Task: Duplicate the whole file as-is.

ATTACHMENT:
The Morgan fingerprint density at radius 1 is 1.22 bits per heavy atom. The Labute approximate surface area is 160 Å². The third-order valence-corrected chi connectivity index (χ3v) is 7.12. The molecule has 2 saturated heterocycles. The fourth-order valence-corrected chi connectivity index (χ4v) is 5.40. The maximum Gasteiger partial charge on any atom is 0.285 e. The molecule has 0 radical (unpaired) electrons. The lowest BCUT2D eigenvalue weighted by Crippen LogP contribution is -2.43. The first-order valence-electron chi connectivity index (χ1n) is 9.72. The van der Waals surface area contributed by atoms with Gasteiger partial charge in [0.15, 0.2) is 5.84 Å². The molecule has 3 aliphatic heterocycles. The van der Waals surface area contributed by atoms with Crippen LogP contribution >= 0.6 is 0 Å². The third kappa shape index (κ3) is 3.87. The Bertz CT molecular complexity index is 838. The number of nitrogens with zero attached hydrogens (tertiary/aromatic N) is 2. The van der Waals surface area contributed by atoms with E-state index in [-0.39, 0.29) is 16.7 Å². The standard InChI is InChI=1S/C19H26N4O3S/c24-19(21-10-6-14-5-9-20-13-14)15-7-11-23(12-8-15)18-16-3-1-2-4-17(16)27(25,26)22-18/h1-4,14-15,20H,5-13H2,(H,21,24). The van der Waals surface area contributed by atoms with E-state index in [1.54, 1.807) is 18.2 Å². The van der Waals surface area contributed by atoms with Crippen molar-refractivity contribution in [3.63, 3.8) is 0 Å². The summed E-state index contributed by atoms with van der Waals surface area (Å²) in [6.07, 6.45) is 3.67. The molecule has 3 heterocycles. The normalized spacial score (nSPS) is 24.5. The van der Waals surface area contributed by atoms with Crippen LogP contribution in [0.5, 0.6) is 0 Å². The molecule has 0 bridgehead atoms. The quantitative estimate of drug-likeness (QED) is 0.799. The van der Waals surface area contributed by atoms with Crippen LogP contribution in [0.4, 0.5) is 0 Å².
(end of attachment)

The Morgan fingerprint density at radius 1 is 1.22 bits per heavy atom. The Labute approximate surface area is 160 Å². The third-order valence-corrected chi connectivity index (χ3v) is 7.12. The molecule has 2 saturated heterocycles. The fourth-order valence-corrected chi connectivity index (χ4v) is 5.40. The maximum Gasteiger partial charge on any atom is 0.285 e. The molecule has 0 radical (unpaired) electrons. The lowest BCUT2D eigenvalue weighted by Crippen LogP contribution is -2.43. The first-order valence-electron chi connectivity index (χ1n) is 9.72. The van der Waals surface area contributed by atoms with Gasteiger partial charge in [0.15, 0.2) is 5.84 Å². The molecule has 3 aliphatic heterocycles. The van der Waals surface area contributed by atoms with Crippen LogP contribution >= 0.6 is 0 Å². The third kappa shape index (κ3) is 3.87. The Bertz CT molecular complexity index is 838. The number of nitrogens with zero attached hydrogens (tertiary/aromatic N) is 2. The van der Waals surface area contributed by atoms with E-state index in [-0.39, 0.29) is 16.7 Å². The standard InChI is InChI=1S/C19H26N4O3S/c24-19(21-10-6-14-5-9-20-13-14)15-7-11-23(12-8-15)18-16-3-1-2-4-17(16)27(25,26)22-18/h1-4,14-15,20H,5-13H2,(H,21,24). The van der Waals surface area contributed by atoms with E-state index in [1.54, 1.807) is 18.2 Å². The van der Waals surface area contributed by atoms with Crippen molar-refractivity contribution in [3.63, 3.8) is 0 Å². The summed E-state index contributed by atoms with van der Waals surface area (Å²) in [6.07, 6.45) is 3.67. The molecule has 3 heterocycles. The normalized spacial score (nSPS) is 24.5. The van der Waals surface area contributed by atoms with Crippen LogP contribution in [0.5, 0.6) is 0 Å². The molecule has 0 bridgehead atoms. The quantitative estimate of drug-likeness (QED) is 0.799. The van der Waals surface area contributed by atoms with Crippen LogP contribution in [0.4, 0.5) is 0 Å².